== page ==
How Philanthropists Can Support Transformative and Equitable Change in Education

In the United States, philanthropy plays a large role in shaping education, with investments meant to impact and make a change for future generations.

The racial divide, when it comes to education opportunities for students in the United States, has existed historically, and is now more amplified as a result of COVID-19. A recent study by EdBuild suggests that about 20 percent of students are enrolled in districts that are both poor and nonwhite, and stats show that just 5 percent of students live in white districts that are equally financially challenged.

The racial and economic disparities in schools provide a crisis at hand for future generations who will bear the brunt of the inequities as adults. Which is why it’s crucial now more than ever for philanthropists and investors to be part of the solution that could help remove those barriers and create more equitable school structures.

According to

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Top teacher hopes more equitable system follows pandemic

SALT LAKE CITY (AP) — A self-described “shy Korean boy,” John Arthur credits his junior high and high school teachers for helping him find his voice.

“If it wasn’t for them, one, I might not have made it through high school, but two, I certainly wouldn’t be a teacher and I wouldn’t have the guts to say anything that’s on my mind or my heart,” said Arthur, addressing the Utah State Board of Education Thursday, moments after being name Utah’s 2021 Teacher of the Year.

Now in his eighth year of teaching, Arthur teaches sixth grade at Meadowlark Elementary School, a Title I school in the Salt Lake City School District. It is there that he pays it forward, helping his students learn to advocate for children and immigrants through music videos that they produce together and share on their YouTube channel, 9thEvermore. Arthur’s students have received national recognition for

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The truth about equitable education in New Hampshire

Published: 9/19/2020 6:00:03 AM

Candidates for state representative receive questionnaires from numerous organizations. They often contain “loaded” questions, but the most incendiary was not from an advocacy group but from the League of Women Voters: “What should state government do to ensure an equitable, quality public education for all children pre-K through grade 12?”

The N.H. Constitution as interpreted by the N.H. Supreme Court requires that all students receive an “adequate” education not an “equitable” one. Under the standard of Brown v. Board of Education, equitable schools would require uniform teacher salaries statewide, a state-imposed curriculum, building aid targeted to the most obsolete facilities, etc. The Legislature is not even funding a truly “adequate” education; there is no way right now that they will find the money for “equitable.”

More significantly, even people and groups that take pride in their sense of social justice may not want equitable education.

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What Can We Learn From Louisville About Equitable Economic Recovery?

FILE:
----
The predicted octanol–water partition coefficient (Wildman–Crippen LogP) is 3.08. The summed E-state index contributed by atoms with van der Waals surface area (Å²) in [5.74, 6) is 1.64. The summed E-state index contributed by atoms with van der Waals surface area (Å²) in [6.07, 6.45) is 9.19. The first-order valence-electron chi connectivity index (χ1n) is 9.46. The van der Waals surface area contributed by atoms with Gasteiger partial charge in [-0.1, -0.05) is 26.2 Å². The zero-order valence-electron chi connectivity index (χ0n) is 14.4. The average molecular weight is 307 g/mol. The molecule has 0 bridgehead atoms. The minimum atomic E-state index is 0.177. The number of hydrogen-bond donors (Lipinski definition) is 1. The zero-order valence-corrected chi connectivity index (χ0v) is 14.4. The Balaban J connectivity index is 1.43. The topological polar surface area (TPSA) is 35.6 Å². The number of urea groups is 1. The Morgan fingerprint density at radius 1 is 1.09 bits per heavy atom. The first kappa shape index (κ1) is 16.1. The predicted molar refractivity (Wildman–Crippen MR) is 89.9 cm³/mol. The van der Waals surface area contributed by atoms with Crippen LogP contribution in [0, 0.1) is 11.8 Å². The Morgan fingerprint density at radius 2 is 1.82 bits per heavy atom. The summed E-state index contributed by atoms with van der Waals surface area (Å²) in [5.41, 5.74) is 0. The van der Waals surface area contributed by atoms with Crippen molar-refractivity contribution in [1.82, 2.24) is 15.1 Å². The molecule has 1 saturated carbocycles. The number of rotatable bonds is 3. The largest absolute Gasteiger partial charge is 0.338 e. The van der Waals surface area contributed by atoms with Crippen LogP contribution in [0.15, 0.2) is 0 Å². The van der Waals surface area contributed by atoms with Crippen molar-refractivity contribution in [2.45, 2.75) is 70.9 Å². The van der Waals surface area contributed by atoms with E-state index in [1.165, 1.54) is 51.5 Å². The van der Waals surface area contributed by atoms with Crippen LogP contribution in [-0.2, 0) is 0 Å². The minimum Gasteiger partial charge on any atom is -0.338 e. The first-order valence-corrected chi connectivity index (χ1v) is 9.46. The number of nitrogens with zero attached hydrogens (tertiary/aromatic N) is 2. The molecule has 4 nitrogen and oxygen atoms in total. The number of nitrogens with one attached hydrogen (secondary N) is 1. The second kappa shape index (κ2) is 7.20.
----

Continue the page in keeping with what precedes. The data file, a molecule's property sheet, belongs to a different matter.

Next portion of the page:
Late in 2019, I spent two days in strategic conversations between civic, workforce and industry leaders in Denver. We talked about the growing demands of various industry sectors across the city — and the education and training solutions available to learners in all stages of their careers. Denver is not unlike most major cities — where the demands of the labor market are mismatched with the talent available. Economic development, corporate and civic leaders here are looking for solutions that embody partnership, collaboration and innovation. As we grapple with the  ramifications of not just skill and equity gaps, but seemingly endemic unemployment, the need for creative, strategic workforce solutions is paramount.

As Maria Flynn, President and CEO of Jobs for the Future, and former Massachusetts governor Jane Swift recently put it, “Throughout the fall and into the end of 2020, businesses — small, medium and large and in a diverse

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SimpleCloud Launches Virtual Desktop Platform for Higher Education to Maintain Class Continuity and Equitable Access to Technology

LOS ANGELES and MADRID, Sept. 17, 2020 /PRNewswire/ — SimpleCloud, the cloud-based remote workplace, today announced its education platform that allows classroom instruction to go remote in a matter of hours and maintain instruction continuity in applications like Autodesk, Adobe, Unity and Unreal Engine just to name a few. A short video explaining the key capabilities of SimpleCloud for Education can be viewed here

Reducing the technology barrier for students entering universities and colleges this year, SimpleCloud can help retain students for the semester and lower costs without compromising access to technology. Classes that require specific software suites or team collaboration in sectors such as design, animation, architecture, game development and engineering, can work with professors in virtual classrooms and labs, lowering health risks. 

The usage of virtual desk solutions, with unlimited graphic capacity in the cloud, allows users to connect to powerful virtual desktops from anywhere.

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